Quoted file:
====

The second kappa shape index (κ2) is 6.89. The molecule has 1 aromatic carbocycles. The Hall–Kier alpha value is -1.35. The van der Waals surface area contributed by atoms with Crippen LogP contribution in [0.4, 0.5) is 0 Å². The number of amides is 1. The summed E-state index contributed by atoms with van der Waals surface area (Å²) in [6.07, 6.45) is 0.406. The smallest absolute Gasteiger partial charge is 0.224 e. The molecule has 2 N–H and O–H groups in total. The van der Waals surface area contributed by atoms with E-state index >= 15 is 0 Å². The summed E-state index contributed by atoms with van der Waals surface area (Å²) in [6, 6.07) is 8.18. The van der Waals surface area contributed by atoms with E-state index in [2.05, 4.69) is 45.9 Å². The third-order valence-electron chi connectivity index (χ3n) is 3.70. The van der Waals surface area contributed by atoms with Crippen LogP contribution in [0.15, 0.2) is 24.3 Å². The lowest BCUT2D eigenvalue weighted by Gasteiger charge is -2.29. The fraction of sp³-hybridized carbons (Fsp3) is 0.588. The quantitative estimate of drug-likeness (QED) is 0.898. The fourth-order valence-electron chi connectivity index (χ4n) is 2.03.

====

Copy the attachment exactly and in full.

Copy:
The second kappa shape index (κ2) is 6.89. The molecule has 1 aromatic carbocycles. The Hall–Kier alpha value is -1.35. The van der Waals surface area contributed by atoms with Crippen LogP contribution in [0.4, 0.5) is 0 Å². The number of amides is 1. The summed E-state index contributed by atoms with van der Waals surface area (Å²) in [6.07, 6.45) is 0.406. The smallest absolute Gasteiger partial charge is 0.224 e. The molecule has 2 N–H and O–H groups in total. The van der Waals surface area contributed by atoms with E-state index >= 15 is 0 Å². The summed E-state index contributed by atoms with van der Waals surface area (Å²) in [6, 6.07) is 8.18. The van der Waals surface area contributed by atoms with E-state index in [2.05, 4.69) is 45.9 Å². The third-order valence-electron chi connectivity index (χ3n) is 3.70. The van der Waals surface area contributed by atoms with Crippen LogP contribution in [0.15, 0.2) is 24.3 Å². The lowest BCUT2D eigenvalue weighted by Gasteiger charge is -2.29. The fraction of sp³-hybridized carbons (Fsp3) is 0.588. The quantitative estimate of drug-likeness (QED) is 0.898. The fourth-order valence-electron chi connectivity index (χ4n) is 2.03.